Wednesday, 17 November 2010

Dogs in the Bible

I am not getting very far with my research on dogs in the Bible.  They are often mentioned in the Old Testament but they are almost always regarded with scorn and hatred by the Hebrews who held them in low esteem.  Dogs often were the carriers of rabies, they smelled bad, were living in packs outside the cities and villages and were hostile towards humans.  It is not until later that man and dog teamed up together, each benefiting from each other’s company.  As the years progressed, different types of dog evolved, some to hunt, others to guard and to work in different ways and others purely as companions.

Friday, 12 November 2010

Biblical history

"The dogs will eat Jezebel in the plot of land at Jezreel, no one will bury her." 2 Kings 9:10.

I came upon this quote and wondered why Jezebel was the recipient of such a unnoble treatment.
The Bible and the Hebrew text portray Jezebel as a power behind the throne. Ahab and Jezebel allow temples of Baal to operate in Israel, and that religion receives royal patronage. After Ahab's death, his sons by Jezebel, Ahaziah and Jehoram, accede to the throne. The prophet Elisha has one of his servants anoint Jehu as king to overthrow the house of Ahab. Jehu kills Jehoram as he attempts to flee in his war chariot. He then confronts Jezebel in Jezreel and urges her eunuchs to kill the queen mother by throwing her out of a window and leaving her corpse in the street to be eaten by dogs. Only Jezebel's skull, feet, and hands remain. Jezebel's last act, equipping herself in all her finery before she is murdered, has led to her being represented as a kind of prostitute.
I am lead to believe the greyhound is the only dog mentioned in the Bible but I am not convinced about that. I must do some more research on this. Watch this space.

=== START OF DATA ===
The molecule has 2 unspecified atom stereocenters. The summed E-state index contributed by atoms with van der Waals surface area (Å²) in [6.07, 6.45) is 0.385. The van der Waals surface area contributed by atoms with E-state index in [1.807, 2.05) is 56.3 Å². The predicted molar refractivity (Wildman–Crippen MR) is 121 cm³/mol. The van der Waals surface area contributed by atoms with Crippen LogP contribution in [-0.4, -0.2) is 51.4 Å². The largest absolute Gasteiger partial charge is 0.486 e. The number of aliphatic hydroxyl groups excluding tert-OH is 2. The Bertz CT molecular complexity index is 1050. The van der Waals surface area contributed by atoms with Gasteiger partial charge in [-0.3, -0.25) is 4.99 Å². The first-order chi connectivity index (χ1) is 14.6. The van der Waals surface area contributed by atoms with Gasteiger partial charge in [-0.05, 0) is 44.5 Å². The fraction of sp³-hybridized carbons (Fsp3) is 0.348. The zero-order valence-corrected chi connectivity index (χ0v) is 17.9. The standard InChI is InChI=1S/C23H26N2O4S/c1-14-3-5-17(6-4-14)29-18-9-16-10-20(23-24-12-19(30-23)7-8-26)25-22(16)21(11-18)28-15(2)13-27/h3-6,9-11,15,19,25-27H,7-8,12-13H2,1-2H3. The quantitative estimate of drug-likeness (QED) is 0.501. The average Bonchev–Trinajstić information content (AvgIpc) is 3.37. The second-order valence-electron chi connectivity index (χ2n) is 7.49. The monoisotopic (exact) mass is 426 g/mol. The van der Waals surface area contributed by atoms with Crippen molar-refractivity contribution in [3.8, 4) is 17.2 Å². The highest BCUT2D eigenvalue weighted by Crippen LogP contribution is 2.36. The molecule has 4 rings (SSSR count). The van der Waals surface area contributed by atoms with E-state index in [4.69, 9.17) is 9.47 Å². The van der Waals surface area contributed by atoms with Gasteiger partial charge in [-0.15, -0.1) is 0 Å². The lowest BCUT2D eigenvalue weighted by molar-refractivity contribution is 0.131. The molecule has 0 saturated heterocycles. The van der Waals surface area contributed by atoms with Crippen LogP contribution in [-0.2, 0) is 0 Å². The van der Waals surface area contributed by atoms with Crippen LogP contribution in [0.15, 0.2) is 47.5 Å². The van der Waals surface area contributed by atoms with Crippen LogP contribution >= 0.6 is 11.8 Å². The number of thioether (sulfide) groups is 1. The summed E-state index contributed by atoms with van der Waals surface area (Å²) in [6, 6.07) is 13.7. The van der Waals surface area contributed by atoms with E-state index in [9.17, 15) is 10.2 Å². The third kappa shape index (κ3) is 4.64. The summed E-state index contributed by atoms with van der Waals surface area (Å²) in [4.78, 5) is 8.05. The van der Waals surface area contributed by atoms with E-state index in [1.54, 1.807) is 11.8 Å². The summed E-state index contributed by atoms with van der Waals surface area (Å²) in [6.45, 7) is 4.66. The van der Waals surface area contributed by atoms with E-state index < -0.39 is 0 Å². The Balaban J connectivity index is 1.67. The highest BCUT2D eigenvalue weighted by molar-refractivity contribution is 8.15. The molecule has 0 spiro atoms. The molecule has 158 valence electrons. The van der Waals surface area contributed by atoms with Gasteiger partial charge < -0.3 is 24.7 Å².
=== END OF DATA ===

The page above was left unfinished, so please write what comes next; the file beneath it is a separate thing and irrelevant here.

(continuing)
Wednesday, 10 November 2010

Poor innocent dogs

Islamic terrorists tried to down a US cargo plane using exploding Bulldogs, it emerged yesterday.
Two animals, stuffed with bombs and detonators, were found by US officers at Baghdad airport. The bombs had been primed to explode during the aircraft's flight to LA.
But the dogs were never loaded on board as they had been killed by the lethal substances inside them.
The discovery, kept secret for two years, was revealed in France, days after explosives were found inside printer cartridges last week on a cargo plane from Yemen.

Friday, 5 November 2010

Animal blessing

Christians everywhere celebrate the feast of St. Francis of Assisi on October 4 by having their pets blessed in the spirit of this patron saint of animals.
The parish of Saint Rita in Paris holds this mass every first sunday of November and this year several animals were present: cats and dogs of course but also camels, zebras, lamas, tortoises, fish, rabbits, snakes, ...

Tuesday, 2 November 2010

A bit of history

The history of the domestic dog was first chronicled in English in the 15th century.
Dame Juliana Berners (Barnes or Bernes) ,in her treatise on hunting in the Boke of St. Albans, which was first published in 1486 by a schoolmaster at St. Albans, gave what was the first list of recognised breeds to be printed in English. The classification was very limited, but it served to illustrate the importance attached even at that time to certain breeds of dogs and their purpose which have to this day retained their original nomenclature.
Dame Juliana's book was very popular.
A complete classification of dogs was published in 1570. It was called De Canibus Britannicus and was written in Latin by Dr Johannes Caius who was the physician to Queen Elizabeth I and the founder of Caius College Cambridge ( Gonville and Caius College ). It was first translated into English in 1576.
The book is divided into sections and is the first modern reference which classifies the dog’s purpose. The hunting of “beasts”, the hunting of fowl, finding game on water, finding game on land, retrieving, poaching, lapdog, scent hound, bloodhound. Section four is devoted to farm dogs and especially the Shepherd’s Dogge or Canis Pastoralis. In Bewick’s History of Quadrupeds, published in 1790, there is a woodcut of the shepherd’s dog. It bears a strong resemblance to the Border Collie of today. See picture.